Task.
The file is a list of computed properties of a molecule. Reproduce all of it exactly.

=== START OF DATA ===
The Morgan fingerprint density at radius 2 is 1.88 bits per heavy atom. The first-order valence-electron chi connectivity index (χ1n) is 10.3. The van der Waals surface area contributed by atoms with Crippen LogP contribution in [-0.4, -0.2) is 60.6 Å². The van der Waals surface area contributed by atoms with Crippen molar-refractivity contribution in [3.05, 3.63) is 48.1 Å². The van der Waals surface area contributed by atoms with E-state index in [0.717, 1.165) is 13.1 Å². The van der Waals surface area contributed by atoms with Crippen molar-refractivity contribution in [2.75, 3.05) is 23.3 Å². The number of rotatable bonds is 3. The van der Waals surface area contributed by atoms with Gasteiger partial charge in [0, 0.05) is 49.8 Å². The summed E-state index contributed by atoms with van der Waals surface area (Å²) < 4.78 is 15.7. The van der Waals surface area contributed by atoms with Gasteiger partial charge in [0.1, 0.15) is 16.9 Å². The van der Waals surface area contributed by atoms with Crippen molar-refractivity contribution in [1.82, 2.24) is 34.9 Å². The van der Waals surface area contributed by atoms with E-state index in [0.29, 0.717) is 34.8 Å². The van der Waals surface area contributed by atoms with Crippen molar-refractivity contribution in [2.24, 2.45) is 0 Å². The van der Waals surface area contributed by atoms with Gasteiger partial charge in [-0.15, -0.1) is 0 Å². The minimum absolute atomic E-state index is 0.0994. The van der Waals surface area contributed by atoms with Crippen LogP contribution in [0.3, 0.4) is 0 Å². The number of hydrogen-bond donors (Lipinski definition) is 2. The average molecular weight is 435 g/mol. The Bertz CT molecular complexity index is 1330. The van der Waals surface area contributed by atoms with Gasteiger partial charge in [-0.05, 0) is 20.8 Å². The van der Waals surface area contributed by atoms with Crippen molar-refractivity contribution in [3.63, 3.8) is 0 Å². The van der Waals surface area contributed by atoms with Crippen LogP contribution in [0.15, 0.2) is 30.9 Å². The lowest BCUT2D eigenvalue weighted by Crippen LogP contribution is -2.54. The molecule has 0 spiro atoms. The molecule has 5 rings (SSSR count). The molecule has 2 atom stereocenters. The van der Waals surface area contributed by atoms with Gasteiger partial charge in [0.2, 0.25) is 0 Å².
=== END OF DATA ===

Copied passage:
The Morgan fingerprint density at radius 2 is 1.88 bits per heavy atom. The first-order valence-electron chi connectivity index (χ1n) is 10.3. The van der Waals surface area contributed by atoms with Crippen LogP contribution in [-0.4, -0.2) is 60.6 Å². The van der Waals surface area contributed by atoms with Crippen molar-refractivity contribution in [3.05, 3.63) is 48.1 Å². The van der Waals surface area contributed by atoms with E-state index in [0.717, 1.165) is 13.1 Å². The van der Waals surface area contributed by atoms with Crippen molar-refractivity contribution in [2.75, 3.05) is 23.3 Å². The number of rotatable bonds is 3. The van der Waals surface area contributed by atoms with Gasteiger partial charge in [0, 0.05) is 49.8 Å². The summed E-state index contributed by atoms with van der Waals surface area (Å²) < 4.78 is 15.7. The van der Waals surface area contributed by atoms with Gasteiger partial charge in [0.1, 0.15) is 16.9 Å². The van der Waals surface area contributed by atoms with Crippen molar-refractivity contribution in [1.82, 2.24) is 34.9 Å². The van der Waals surface area contributed by atoms with E-state index in [0.29, 0.717) is 34.8 Å². The van der Waals surface area contributed by atoms with Crippen molar-refractivity contribution in [2.24, 2.45) is 0 Å². The van der Waals surface area contributed by atoms with Gasteiger partial charge in [-0.15, -0.1) is 0 Å². The minimum absolute atomic E-state index is 0.0994. The van der Waals surface area contributed by atoms with Crippen LogP contribution in [0.3, 0.4) is 0 Å². The number of hydrogen-bond donors (Lipinski definition) is 2. The average molecular weight is 435 g/mol. The Bertz CT molecular complexity index is 1330. The van der Waals surface area contributed by atoms with Gasteiger partial charge in [-0.05, 0) is 20.8 Å². The van der Waals surface area contributed by atoms with Crippen molar-refractivity contribution in [3.63, 3.8) is 0 Å². The van der Waals surface area contributed by atoms with Crippen LogP contribution in [0.15, 0.2) is 30.9 Å². The lowest BCUT2D eigenvalue weighted by Crippen LogP contribution is -2.54. The molecule has 0 spiro atoms. The molecule has 5 rings (SSSR count). The molecule has 2 atom stereocenters. The van der Waals surface area contributed by atoms with Gasteiger partial charge in [0.2, 0.25) is 0 Å².